CITY OF SAN FERNANDO — Despite cases being reported in nearby towns of Santo Tomas and Minalin, this city remains free from avian influenza or bird flu.
According to Mayor Vilma Caluag, while there were seven reported cases in the city from May to June 2022, the last cases were already culled and depopulated as of June 6, 2022.
“Humans exposed to these cases underwent physical examination and were given first aid by the Health Emergency Management Staff of the City Health Office to ensure their safety,” she said.
Caluag added that while there are currently no active cases in the city, the local government is doing preventive measures including activating task force bird flu to prevent entry of the virus.
“Our City Agriculture and Veterinary Office (CAVO) also does surveillance and monitoring activities in poultry farms within the city. Our team conducts blood sampling and swab testing among suspected cases,” she furthered.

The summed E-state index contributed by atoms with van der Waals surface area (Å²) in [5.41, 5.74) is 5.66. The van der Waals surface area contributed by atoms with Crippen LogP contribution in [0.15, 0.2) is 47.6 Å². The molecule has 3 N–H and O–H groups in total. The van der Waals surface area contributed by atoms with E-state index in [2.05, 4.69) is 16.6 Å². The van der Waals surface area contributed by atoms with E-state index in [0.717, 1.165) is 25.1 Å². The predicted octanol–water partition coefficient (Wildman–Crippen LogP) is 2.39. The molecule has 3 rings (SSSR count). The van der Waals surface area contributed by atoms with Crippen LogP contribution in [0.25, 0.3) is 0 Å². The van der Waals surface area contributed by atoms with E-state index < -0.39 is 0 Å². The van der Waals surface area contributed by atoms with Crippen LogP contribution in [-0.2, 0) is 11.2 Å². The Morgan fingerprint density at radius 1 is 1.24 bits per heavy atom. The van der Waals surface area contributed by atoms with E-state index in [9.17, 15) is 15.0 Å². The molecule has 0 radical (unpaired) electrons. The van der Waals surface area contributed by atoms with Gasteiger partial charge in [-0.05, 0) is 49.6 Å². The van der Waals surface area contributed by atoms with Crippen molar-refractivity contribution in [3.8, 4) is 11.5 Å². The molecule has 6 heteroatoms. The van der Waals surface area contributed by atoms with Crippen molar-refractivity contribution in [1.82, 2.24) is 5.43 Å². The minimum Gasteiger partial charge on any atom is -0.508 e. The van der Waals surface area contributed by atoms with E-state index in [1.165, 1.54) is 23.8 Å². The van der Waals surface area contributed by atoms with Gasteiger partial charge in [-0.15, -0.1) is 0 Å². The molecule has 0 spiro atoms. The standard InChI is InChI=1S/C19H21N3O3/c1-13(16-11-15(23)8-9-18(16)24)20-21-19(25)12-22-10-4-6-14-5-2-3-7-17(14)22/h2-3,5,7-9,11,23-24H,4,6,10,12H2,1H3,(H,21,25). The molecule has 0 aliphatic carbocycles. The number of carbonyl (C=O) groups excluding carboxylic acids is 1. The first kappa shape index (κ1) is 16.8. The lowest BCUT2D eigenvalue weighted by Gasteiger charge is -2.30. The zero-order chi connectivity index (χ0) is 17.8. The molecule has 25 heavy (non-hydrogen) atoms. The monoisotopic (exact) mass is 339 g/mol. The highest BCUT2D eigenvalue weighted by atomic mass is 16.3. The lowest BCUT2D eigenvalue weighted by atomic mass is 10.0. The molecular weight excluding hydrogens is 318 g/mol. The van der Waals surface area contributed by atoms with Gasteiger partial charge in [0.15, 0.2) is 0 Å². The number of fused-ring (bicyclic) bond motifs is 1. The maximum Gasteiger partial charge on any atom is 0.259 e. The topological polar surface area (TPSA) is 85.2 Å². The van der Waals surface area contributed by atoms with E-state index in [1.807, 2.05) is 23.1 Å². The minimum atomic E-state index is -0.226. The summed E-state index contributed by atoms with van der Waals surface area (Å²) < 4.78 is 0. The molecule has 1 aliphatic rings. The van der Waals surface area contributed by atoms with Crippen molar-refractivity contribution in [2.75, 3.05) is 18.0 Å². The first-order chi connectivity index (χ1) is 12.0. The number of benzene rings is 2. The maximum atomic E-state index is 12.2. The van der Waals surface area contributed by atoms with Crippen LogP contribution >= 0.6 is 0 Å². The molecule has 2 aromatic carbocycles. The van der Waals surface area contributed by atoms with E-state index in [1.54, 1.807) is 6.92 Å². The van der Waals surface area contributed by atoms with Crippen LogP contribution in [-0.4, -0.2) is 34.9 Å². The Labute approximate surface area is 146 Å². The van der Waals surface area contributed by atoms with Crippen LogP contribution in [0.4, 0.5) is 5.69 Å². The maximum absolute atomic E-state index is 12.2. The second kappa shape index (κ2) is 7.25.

The mayor also assured that it is safe to consume chicken, duck, quail meat and their by-products because the city government has inspection teams which regularly monitor and inspect plants and establishments selling poultry products.
However, despite the efforts of the city government, the local chief executive called on Fernandinos’ help by immediately reporting to the CAVO should they observe any signs of the disease among their birds, or should they experience successive deaths of their poultry animals.
The city government also urged barangay officials to take the lead in the campaign against bird flu, and to support the avian influenza protection program of the provincial and national governments.
Bird flu is an influenza virus that affects different avian species. It can cause severe respiratory illnesses to poultry animals like cough, colds, fever, and body malaise that can result in their death.
People may get infected with bird flu, but animal to human transmission is unlikely, especially if humans have no close contact with the affected case or area.
Mayor Vilma Caluag calls on Fernandinos to help sustain the city’s bird flu-free status. (CSFP CIO)